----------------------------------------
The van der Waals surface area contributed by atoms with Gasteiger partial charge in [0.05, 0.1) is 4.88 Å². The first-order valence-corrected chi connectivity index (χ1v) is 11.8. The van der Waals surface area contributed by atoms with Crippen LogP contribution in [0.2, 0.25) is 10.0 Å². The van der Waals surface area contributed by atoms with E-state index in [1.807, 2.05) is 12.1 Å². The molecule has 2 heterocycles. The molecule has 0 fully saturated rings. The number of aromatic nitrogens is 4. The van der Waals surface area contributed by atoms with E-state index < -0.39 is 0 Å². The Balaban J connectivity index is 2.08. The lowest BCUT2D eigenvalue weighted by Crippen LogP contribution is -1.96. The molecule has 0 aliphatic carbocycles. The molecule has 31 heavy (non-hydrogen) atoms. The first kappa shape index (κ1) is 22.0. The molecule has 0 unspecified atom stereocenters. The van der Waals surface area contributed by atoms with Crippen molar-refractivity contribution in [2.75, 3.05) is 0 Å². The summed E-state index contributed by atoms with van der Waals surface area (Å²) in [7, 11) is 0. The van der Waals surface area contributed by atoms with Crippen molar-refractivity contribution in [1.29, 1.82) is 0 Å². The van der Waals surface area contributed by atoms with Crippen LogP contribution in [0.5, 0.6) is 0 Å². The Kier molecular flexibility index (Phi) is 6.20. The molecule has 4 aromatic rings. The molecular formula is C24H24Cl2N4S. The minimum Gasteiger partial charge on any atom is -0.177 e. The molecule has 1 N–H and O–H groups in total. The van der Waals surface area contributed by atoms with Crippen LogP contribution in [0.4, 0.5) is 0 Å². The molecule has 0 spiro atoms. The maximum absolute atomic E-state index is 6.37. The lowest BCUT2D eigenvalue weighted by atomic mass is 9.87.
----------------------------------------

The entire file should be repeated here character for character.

The van der Waals surface area contributed by atoms with Gasteiger partial charge in [0.05, 0.1) is 4.88 Å². The first-order valence-corrected chi connectivity index (χ1v) is 11.8. The van der Waals surface area contributed by atoms with Crippen LogP contribution in [0.2, 0.25) is 10.0 Å². The van der Waals surface area contributed by atoms with E-state index in [1.807, 2.05) is 12.1 Å². The molecule has 2 heterocycles. The molecule has 0 fully saturated rings. The number of aromatic nitrogens is 4. The van der Waals surface area contributed by atoms with E-state index < -0.39 is 0 Å². The Balaban J connectivity index is 2.08. The lowest BCUT2D eigenvalue weighted by Crippen LogP contribution is -1.96. The molecule has 0 aliphatic carbocycles. The molecule has 31 heavy (non-hydrogen) atoms. The first kappa shape index (κ1) is 22.0. The molecule has 0 unspecified atom stereocenters. The van der Waals surface area contributed by atoms with Crippen molar-refractivity contribution in [2.75, 3.05) is 0 Å². The summed E-state index contributed by atoms with van der Waals surface area (Å²) in [7, 11) is 0. The van der Waals surface area contributed by atoms with Crippen molar-refractivity contribution in [1.29, 1.82) is 0 Å². The van der Waals surface area contributed by atoms with Crippen LogP contribution in [0.5, 0.6) is 0 Å². The Kier molecular flexibility index (Phi) is 6.20. The molecule has 4 aromatic rings. The molecular formula is C24H24Cl2N4S. The minimum Gasteiger partial charge on any atom is -0.177 e. The molecule has 1 N–H and O–H groups in total. The van der Waals surface area contributed by atoms with Crippen LogP contribution in [0.4, 0.5) is 0 Å². The molecule has 0 spiro atoms. The maximum absolute atomic E-state index is 6.37. The lowest BCUT2D eigenvalue weighted by atomic mass is 9.87.